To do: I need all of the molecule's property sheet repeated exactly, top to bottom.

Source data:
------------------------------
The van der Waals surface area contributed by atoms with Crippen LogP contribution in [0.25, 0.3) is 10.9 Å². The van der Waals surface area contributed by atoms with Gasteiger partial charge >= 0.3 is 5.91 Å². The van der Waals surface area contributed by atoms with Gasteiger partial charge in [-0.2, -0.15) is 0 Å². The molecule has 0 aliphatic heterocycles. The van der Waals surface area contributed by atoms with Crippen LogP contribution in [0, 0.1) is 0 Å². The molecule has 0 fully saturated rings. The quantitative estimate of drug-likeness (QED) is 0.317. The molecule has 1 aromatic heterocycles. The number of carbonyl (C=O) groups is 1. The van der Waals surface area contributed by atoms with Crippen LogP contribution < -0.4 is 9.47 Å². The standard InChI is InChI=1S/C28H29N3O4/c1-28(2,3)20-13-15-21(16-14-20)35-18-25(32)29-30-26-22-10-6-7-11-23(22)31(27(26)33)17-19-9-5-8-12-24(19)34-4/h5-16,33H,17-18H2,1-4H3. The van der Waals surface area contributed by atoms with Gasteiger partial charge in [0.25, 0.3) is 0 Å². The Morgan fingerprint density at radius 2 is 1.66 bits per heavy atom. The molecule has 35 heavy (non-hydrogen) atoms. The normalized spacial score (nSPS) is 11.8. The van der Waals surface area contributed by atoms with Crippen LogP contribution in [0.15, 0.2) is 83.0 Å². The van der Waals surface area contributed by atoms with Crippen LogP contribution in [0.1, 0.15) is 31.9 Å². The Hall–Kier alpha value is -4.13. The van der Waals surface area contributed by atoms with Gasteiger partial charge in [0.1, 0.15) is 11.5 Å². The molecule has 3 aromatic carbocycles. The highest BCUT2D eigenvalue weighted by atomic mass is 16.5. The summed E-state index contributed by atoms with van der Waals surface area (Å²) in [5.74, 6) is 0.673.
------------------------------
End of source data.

The van der Waals surface area contributed by atoms with Crippen LogP contribution in [0.25, 0.3) is 10.9 Å². The van der Waals surface area contributed by atoms with Gasteiger partial charge >= 0.3 is 5.91 Å². The van der Waals surface area contributed by atoms with Gasteiger partial charge in [-0.2, -0.15) is 0 Å². The molecule has 0 aliphatic heterocycles. The van der Waals surface area contributed by atoms with Crippen LogP contribution in [0, 0.1) is 0 Å². The molecule has 0 fully saturated rings. The quantitative estimate of drug-likeness (QED) is 0.317. The molecule has 1 aromatic heterocycles. The number of carbonyl (C=O) groups is 1. The van der Waals surface area contributed by atoms with Crippen LogP contribution < -0.4 is 9.47 Å². The standard InChI is InChI=1S/C28H29N3O4/c1-28(2,3)20-13-15-21(16-14-20)35-18-25(32)29-30-26-22-10-6-7-11-23(22)31(27(26)33)17-19-9-5-8-12-24(19)34-4/h5-16,33H,17-18H2,1-4H3. The van der Waals surface area contributed by atoms with Gasteiger partial charge in [0.25, 0.3) is 0 Å². The Morgan fingerprint density at radius 2 is 1.66 bits per heavy atom. The molecule has 35 heavy (non-hydrogen) atoms. The normalized spacial score (nSPS) is 11.8. The van der Waals surface area contributed by atoms with Crippen LogP contribution in [0.15, 0.2) is 83.0 Å². The van der Waals surface area contributed by atoms with Crippen LogP contribution in [0.1, 0.15) is 31.9 Å². The Hall–Kier alpha value is -4.13. The van der Waals surface area contributed by atoms with Gasteiger partial charge in [0.1, 0.15) is 11.5 Å². The molecule has 3 aromatic carbocycles. The highest BCUT2D eigenvalue weighted by atomic mass is 16.5. The summed E-state index contributed by atoms with van der Waals surface area (Å²) in [5.74, 6) is 0.673.